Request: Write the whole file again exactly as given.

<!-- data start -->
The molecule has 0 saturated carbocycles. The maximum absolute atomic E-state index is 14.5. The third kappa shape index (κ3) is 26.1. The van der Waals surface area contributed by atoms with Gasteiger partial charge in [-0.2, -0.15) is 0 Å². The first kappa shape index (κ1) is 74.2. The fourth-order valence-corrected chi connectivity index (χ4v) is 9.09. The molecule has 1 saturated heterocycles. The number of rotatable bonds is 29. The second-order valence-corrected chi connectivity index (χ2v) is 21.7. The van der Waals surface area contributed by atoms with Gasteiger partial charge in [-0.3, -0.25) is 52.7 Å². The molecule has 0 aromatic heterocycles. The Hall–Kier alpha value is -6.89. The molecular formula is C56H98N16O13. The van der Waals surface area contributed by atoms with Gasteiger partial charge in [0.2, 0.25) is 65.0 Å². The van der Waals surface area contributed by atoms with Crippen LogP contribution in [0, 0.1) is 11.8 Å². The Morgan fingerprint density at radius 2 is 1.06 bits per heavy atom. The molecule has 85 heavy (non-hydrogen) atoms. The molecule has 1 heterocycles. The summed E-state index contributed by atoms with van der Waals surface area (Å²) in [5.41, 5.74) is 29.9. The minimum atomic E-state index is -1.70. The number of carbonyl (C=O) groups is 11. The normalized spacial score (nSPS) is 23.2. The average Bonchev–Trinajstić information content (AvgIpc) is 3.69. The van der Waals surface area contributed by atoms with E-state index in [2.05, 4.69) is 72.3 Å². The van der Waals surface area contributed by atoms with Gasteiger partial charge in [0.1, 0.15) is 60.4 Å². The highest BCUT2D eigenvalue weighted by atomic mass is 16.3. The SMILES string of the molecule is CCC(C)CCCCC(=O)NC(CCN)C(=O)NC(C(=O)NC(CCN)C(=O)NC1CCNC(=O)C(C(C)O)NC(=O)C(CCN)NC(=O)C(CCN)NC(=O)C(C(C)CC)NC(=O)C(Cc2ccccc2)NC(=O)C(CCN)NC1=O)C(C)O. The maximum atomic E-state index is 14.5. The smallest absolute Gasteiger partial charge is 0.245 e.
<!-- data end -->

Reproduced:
The molecule has 0 saturated carbocycles. The maximum absolute atomic E-state index is 14.5. The third kappa shape index (κ3) is 26.1. The van der Waals surface area contributed by atoms with Gasteiger partial charge in [-0.2, -0.15) is 0 Å². The first kappa shape index (κ1) is 74.2. The fourth-order valence-corrected chi connectivity index (χ4v) is 9.09. The molecule has 1 saturated heterocycles. The number of rotatable bonds is 29. The second-order valence-corrected chi connectivity index (χ2v) is 21.7. The van der Waals surface area contributed by atoms with Gasteiger partial charge in [-0.3, -0.25) is 52.7 Å². The molecule has 0 aromatic heterocycles. The Hall–Kier alpha value is -6.89. The molecular formula is C56H98N16O13. The van der Waals surface area contributed by atoms with Gasteiger partial charge in [0.2, 0.25) is 65.0 Å². The van der Waals surface area contributed by atoms with Crippen LogP contribution in [0, 0.1) is 11.8 Å². The Morgan fingerprint density at radius 2 is 1.06 bits per heavy atom. The molecule has 85 heavy (non-hydrogen) atoms. The molecule has 1 heterocycles. The summed E-state index contributed by atoms with van der Waals surface area (Å²) in [5.41, 5.74) is 29.9. The minimum atomic E-state index is -1.70. The number of carbonyl (C=O) groups is 11. The normalized spacial score (nSPS) is 23.2. The average Bonchev–Trinajstić information content (AvgIpc) is 3.69. The van der Waals surface area contributed by atoms with E-state index in [2.05, 4.69) is 72.3 Å². The van der Waals surface area contributed by atoms with Gasteiger partial charge in [0.1, 0.15) is 60.4 Å². The highest BCUT2D eigenvalue weighted by atomic mass is 16.3. The SMILES string of the molecule is CCC(C)CCCCC(=O)NC(CCN)C(=O)NC(C(=O)NC(CCN)C(=O)NC1CCNC(=O)C(C(C)O)NC(=O)C(CCN)NC(=O)C(CCN)NC(=O)C(C(C)CC)NC(=O)C(Cc2ccccc2)NC(=O)C(CCN)NC1=O)C(C)O. The maximum atomic E-state index is 14.5. The smallest absolute Gasteiger partial charge is 0.245 e.